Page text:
“If that story existed, believe me, we would have heard about it,” said Ken Lukaska, who worked as a product manager for the core Cheetos brand when Flamin’ Hots were rolling out nationally. “This guy should run for office if he’s that good at fooling everyone.”
The idea that grew into Flamin’ Hots didn’t come from Rancho Cucamonga, or California, or even Frito-Lay’s home base in Texas.
Six of the former employees remember inspiration coming from the corner stores of Chicago and Detroit. One of the earliest newspaper articles about the product corroborates that detail: A Frito-Lay spokesperson told the Dallas Morning News in March 1992 that “our sales group in the northern United States asked for them.”
Fred Lindsay, a retired Frito-Lay salesman from the South Side of Chicago, feels that he can be more specific: “I’m the one that was responsible for getting us into Flamin’ Hot products.”
The late ’80s were a cutthroat time in corporate foodstuffs, and PepsiCo Inc., Frito-Lay’s parent company, was fighting a marketing war on three fronts. In its restaurant division, Pizza Hut was clawing its way into delivery to fend off Domino’s, and Taco Bell resorted to free soda refills to undercut the competition.
Pepsi’s beverage business was locked in the decadelong Cola War, with its flashy CEO, Roger Enrico, pouring millions into ad deals with Michael Jackson and Madonna to peel people away from King Coke.
Frito-Lay’s battle was quieter but just as brutal. The company had been the reigning champ of salty snacks for decades, ever since Frito Co. and H.W. Lay & Co. had first merged, but Anheuser-Busch had come out swinging with its national Eagle Snacks line, and Frito-Lay was losing ground.
Lindsay for years worked the sales beat in Chicago and the Great Lakes region, where he witnessed spicy products from regional competitors “just blow off the shelf” at corner stores and gas stations. So he started beating the drum for the marketing department to gin up something. “I was fighting mad to try and get hot stuff in the market,” Lindsay said.
By the time he got promoted to corporate headquarters in Plano, working for the UDS business — shorthand for “up and down the street,” meaning any liquor store, sundry shop or mini-mart smaller than a grocery store — his idea had been taken up by the marketing department.
“The funny thing is, I heard maybe a year ago that some guy from California was taking credit for developing hot Cheetos, which is crazy,” Lindsay said. “I’m not trying to take credit; I’m just trying to set the record straight.”
The assignment to create spicy competitor products landed in the inbox of Sharon Owens, a product manager in the Single Serve group at the time. Unlike the mainline brands — Fritos, Doritos, Cheetos and Lays — whose managers were expected to serve as custodians of just one product, Single Serve was organized around a format: individually wrapped products made for cramped mini-marts and customers with just a few quarters to spend.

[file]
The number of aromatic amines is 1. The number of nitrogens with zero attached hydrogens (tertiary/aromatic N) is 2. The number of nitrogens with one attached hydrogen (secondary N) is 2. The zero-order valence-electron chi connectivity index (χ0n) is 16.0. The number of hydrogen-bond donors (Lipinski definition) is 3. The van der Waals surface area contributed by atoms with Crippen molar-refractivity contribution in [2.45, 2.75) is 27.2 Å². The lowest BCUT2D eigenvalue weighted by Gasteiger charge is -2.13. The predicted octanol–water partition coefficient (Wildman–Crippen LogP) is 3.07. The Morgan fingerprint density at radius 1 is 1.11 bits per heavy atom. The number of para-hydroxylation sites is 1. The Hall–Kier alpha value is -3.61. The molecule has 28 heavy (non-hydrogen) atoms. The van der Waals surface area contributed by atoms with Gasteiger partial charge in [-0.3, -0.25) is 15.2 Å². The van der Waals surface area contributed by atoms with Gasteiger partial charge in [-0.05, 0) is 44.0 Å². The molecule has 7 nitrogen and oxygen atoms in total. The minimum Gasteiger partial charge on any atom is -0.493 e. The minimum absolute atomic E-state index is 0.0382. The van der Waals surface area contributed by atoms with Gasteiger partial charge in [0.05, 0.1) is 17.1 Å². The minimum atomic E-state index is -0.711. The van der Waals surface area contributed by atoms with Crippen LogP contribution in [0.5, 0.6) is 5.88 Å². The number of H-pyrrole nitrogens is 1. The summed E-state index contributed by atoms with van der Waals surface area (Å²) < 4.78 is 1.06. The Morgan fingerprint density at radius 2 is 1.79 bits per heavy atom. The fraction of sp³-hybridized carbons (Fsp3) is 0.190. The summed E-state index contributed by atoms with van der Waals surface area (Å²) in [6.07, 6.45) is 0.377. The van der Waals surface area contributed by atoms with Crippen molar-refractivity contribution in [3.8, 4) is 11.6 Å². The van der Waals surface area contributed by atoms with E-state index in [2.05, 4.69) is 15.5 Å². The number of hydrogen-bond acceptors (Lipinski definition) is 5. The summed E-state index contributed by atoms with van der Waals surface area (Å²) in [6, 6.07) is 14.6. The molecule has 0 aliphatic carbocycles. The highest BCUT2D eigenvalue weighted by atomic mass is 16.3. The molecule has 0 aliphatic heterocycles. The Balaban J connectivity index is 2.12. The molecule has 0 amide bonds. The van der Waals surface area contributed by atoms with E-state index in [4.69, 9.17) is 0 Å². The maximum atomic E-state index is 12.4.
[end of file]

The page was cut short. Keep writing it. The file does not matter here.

Owens recalls that she assigned the project to a new employee: Greenfeld.
It is disappointing that 20 years later, someone who played no role in this project would begin to claim our experience as his own and then personally profit from it.
— Lynne Greenfeld, former Frito-Lay employee
For the record:
1:50 p.m. May 16, 2021An earlier version of this article said Lynne Greenfeld and Miguel Lecuona attended business school at Northwestern. The business school they attended was at the University of North Carolina at Chapel Hill.
Flamin’ Hot was Greenfeld’s first project at the company when she started in the summer of 1989, fresh out of the MBA program at the University of North Carolina at Chapel Hill. Business degrees were practically required to get in the door at PepsiCo in those days, with rare exceptions made for people with B.A.s from Babson College, Enrico’s alma mater.
Miguel Lecuona, an MBA classmate of Greenfeld’s, joined the Single Serve team at the same time, working on beef sticks, sweet snacks and other odd products that would sit by a mini-mart register. “I was on the cookie,” Lecuona said, “and Lynne Greenfeld was on the small-bag business.”
“We’d go on a field marketing tour and bring home 50 different bags of chips that we had never seen in our lives — they’d say we’re losing sales to this kind of product line right now,” Lecuona said, “and so Flamin’ Hot was actually, you could call it a flavor idea.”
Over the next few months, Greenfeld went on market tours of small stores in Chicago, Detroit and Houston to get a better feel for what consumers craved. She worked with Frito-Lay’s packaging and product design teams to come up with the right flavor mix and branding for the bags. She went with a chubby devil holding, a Cheeto, Frito or chip on a pitchfork, depending on the bag’s contents, she recalls, a memory independently corroborated by newspaper archives.
By the summer of 1990, the product entered its test market. Frito-Lay’s trademark for the Flamin’ Hot name lists that August as the month the product made its debut.
A trio of Flamin’ Hot snacks — Fritos, Cheetos and Lays — hit small stores in Chicago, Detroit, Cleveland and Houston, according to the Dallas Morning News article and newspaper ads for the new products in those regions.